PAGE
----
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Member Research & Reports

Member Research & Reports

WashU: Built Environment Affects Walking among Older Adults in Brazil

Sidewalks, crosswalks, lighting, and perceived safety were among the factors associated with increased walking by older adults in Brazil, according to new research from the Brown School at Washington University in St. Louis.

[Photo:  Dr. Ross C. Brownson]

Aging and increased urbanization are presenting health challenges in Latin American cities. Previous studies have shown the relationship between built environment and healthy behavior, but most of the studies have been in high-income nations.

Researchers interviewed 1,705 adults aged 60 and over in Florianopolis, a city in southern Brazil where half the population lives with a family income of less than the U.S. equivalent of $200 per month.

They found that sidewalks, street lighting, recreational facilities and dog ownership were significant predictors of walking for transportation. Safety and social support were associated with walking for leisure.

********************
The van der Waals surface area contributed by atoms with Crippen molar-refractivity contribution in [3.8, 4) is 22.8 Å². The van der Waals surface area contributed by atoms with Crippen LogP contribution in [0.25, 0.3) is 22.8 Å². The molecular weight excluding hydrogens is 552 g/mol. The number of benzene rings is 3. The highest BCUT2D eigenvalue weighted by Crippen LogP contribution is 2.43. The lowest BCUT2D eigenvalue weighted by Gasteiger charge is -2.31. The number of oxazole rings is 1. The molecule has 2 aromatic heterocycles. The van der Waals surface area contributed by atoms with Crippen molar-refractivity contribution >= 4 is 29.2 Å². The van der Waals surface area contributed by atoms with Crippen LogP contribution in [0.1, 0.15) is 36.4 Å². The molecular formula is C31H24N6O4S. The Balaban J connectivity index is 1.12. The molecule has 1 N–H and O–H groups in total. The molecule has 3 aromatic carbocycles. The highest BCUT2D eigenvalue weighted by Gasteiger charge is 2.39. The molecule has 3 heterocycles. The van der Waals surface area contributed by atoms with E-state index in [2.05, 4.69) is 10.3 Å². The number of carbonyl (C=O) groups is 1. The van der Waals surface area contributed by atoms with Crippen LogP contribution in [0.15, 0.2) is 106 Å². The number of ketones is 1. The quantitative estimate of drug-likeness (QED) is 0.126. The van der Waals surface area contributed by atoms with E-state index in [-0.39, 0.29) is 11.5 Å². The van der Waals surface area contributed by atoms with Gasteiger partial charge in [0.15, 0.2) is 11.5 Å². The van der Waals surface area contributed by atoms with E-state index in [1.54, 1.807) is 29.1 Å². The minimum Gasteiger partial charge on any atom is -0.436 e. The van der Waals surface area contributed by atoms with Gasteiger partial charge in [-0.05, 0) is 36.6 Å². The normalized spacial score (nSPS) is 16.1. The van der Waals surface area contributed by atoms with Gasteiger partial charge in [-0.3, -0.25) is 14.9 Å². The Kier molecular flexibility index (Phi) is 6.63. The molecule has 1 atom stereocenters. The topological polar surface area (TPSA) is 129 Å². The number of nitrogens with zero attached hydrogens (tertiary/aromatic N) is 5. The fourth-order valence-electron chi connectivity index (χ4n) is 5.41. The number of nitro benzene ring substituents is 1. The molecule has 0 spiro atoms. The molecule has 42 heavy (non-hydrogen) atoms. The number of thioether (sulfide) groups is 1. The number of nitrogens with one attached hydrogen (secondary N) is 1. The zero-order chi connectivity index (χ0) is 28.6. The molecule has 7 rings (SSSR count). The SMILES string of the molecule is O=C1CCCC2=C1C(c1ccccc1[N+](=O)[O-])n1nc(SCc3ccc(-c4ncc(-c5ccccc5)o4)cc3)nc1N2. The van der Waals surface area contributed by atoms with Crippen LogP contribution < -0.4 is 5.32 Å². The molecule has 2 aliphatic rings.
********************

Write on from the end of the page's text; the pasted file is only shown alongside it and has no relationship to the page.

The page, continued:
“Many of these features are modifiable, and therefore, investments in the environment can lead to increased physical activity,” wrote co-author Dr. Ross C. Brownson, Bernard Becker Professor at the Brown School. The first author is Dr. Marui W. Corseuil Giehl, a post-doctoral scholar at Federal University of Santa Catarina.

The paper was published in January in the Journal of Aging and Health.

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